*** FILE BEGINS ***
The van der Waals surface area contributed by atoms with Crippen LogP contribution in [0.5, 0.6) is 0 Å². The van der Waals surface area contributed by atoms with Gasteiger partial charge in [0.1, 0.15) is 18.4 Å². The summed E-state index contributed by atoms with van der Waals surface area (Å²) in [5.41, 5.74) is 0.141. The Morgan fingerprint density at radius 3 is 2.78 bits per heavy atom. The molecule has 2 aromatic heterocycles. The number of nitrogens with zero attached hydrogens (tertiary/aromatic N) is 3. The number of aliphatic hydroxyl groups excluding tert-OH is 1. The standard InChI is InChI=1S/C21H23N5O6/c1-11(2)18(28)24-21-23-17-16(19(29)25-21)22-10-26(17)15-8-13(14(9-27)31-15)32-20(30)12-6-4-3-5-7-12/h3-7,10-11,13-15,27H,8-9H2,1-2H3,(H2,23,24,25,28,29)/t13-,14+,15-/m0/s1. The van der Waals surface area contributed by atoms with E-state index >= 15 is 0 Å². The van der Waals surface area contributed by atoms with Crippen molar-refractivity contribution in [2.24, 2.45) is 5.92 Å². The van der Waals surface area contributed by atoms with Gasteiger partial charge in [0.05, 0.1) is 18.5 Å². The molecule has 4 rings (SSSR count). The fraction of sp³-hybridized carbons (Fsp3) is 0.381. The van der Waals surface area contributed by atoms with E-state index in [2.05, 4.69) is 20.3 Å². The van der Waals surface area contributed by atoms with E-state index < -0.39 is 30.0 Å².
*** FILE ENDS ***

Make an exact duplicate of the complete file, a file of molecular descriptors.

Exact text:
The van der Waals surface area contributed by atoms with Crippen LogP contribution in [0.5, 0.6) is 0 Å². The van der Waals surface area contributed by atoms with Gasteiger partial charge in [0.1, 0.15) is 18.4 Å². The summed E-state index contributed by atoms with van der Waals surface area (Å²) in [5.41, 5.74) is 0.141. The Morgan fingerprint density at radius 3 is 2.78 bits per heavy atom. The molecule has 2 aromatic heterocycles. The number of nitrogens with zero attached hydrogens (tertiary/aromatic N) is 3. The number of aliphatic hydroxyl groups excluding tert-OH is 1. The standard InChI is InChI=1S/C21H23N5O6/c1-11(2)18(28)24-21-23-17-16(19(29)25-21)22-10-26(17)15-8-13(14(9-27)31-15)32-20(30)12-6-4-3-5-7-12/h3-7,10-11,13-15,27H,8-9H2,1-2H3,(H2,23,24,25,28,29)/t13-,14+,15-/m0/s1. The van der Waals surface area contributed by atoms with E-state index >= 15 is 0 Å². The van der Waals surface area contributed by atoms with Crippen molar-refractivity contribution in [2.24, 2.45) is 5.92 Å². The van der Waals surface area contributed by atoms with Gasteiger partial charge in [0.05, 0.1) is 18.5 Å². The molecule has 4 rings (SSSR count). The fraction of sp³-hybridized carbons (Fsp3) is 0.381. The van der Waals surface area contributed by atoms with E-state index in [2.05, 4.69) is 20.3 Å². The van der Waals surface area contributed by atoms with E-state index < -0.39 is 30.0 Å².